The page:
A viral disease is sweeping the world, killing indiscriminately. Well, nearly. Its fatal impact is concentrated in a particular minority, one that many in society seem to regard as expendable, as less valuable than the average. At least in the ongoing coronavirus pandemic, it’s socially unacceptable to vilify older people openly, or to characterise their deaths as an acceptable cost, but during the height of the AIDS pandemic, before any effective treatments had been developed, gay male humans had to endure the most horrific abuse and exclusion, and the most hurtful things imaginable were said openly in the mainstream media. It should be matter of intense national shame that our society was so unpleasant, so unbelievably horrible to a group of its members who were not only not doing anybody any harm, but who were living in ground zero of the most appalling tragedy to strike affluent societies in the post-war era. I feel ashamed, just for having continued to hide behind the performance of convenient social roles like ‘man’ and ‘heterosexual’ when I should have been shouting my natural queerness in solidarity at the top of my voice. I continue to perform those roles to this day, for convenience, for ease, despite knowing very well what tenuous constructed categories they are, and how riddled with entrenched interests.
Kate Charlesworth lived through that era without such luxuries (or cop-outs), and Sensible Footwear: a girl’s guide is her graphic memoir of life as a lesbian in a society which has gone from ‘what you two need is a man to sort you out apiece’ to an openly homosexual woman leading the Scottish Conservatives. She shows the impact of AIDs on lesbians, who were not likely to contract HIV themselves, but who lost huge numbers of their friends and allies, and had to contend with society’s hysterically homophobic response to this hard-to-transmit disease. By the time I got around to reading this comic, a new pandemic was shutting down everyone’s accustomed behaviours, and Charlesworth (who was born in 1950) was a member of its most vulnerable group of potential sufferers. It was her depiction of the AIDs epidemic that started my tears, but I soon found myself overwhelmed with regret for all the bigotry and nastiness that has been directed at a subset of our people whose ‘difference’ isn’t even a difference, when it comes down to it, so much as an honesty.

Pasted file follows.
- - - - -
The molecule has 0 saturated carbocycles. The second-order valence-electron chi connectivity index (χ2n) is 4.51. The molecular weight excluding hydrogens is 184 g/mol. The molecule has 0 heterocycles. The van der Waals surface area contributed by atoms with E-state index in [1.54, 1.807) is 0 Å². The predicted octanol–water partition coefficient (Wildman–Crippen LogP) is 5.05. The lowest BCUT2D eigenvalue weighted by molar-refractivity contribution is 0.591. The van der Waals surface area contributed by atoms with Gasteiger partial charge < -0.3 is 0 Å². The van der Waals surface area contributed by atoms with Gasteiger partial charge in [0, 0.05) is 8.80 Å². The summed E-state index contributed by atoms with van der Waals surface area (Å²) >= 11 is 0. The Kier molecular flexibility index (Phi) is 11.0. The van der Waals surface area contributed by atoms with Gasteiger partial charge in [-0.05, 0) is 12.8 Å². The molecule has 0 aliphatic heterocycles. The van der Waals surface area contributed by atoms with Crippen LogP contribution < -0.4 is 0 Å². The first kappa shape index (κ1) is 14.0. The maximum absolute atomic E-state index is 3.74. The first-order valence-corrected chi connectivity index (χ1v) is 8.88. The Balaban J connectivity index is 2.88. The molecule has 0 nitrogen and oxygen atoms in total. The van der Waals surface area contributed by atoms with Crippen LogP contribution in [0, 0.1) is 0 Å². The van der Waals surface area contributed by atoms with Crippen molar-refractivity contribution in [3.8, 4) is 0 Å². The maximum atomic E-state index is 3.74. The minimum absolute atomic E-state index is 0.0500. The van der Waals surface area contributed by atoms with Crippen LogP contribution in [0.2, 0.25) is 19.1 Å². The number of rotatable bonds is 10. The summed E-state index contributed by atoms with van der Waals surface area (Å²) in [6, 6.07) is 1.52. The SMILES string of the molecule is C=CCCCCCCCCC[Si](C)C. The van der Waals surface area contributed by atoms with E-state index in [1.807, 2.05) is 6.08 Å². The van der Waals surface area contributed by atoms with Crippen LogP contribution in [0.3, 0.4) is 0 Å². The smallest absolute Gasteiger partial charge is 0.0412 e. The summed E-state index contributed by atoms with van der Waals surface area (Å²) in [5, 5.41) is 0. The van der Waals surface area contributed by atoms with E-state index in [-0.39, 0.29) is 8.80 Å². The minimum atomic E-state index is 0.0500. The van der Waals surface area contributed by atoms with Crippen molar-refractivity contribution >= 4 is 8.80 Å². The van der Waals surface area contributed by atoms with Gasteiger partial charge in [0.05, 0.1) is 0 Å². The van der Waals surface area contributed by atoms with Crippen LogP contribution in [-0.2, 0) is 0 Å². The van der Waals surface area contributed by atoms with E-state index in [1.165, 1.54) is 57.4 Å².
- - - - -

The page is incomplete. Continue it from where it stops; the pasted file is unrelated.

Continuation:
The book elicited this powerful response in me through the simple expedient of telling it how it is, without melodrama or sentimentality or self-pity—and anyone who isn’t moved by it, I would guess, must be either a bigot or a stone. There’s a framing narrative, in which Charlesworth is on holiday in Tenerife with her partner and two friends, reminiscing—and the autobiography which this encloses is interrupted in turn by pages of history, outlining significant events in LGBTQ history with illustrations. These pages work like a museum display, using objects like badges, concert tickets, business cards, magazine covers and posters to articulate a narrative whose schematic text panels serve the ancillary function of labels in a display case. This is a very effective technique, which creates an impression of an era far more economically than narrative might. Alongside some more discursive sequences which combine dialogue with brief passages of text, this enables Charlesworth to broaden and contextualise her personal account without heaping a great weight of exposition on the reader.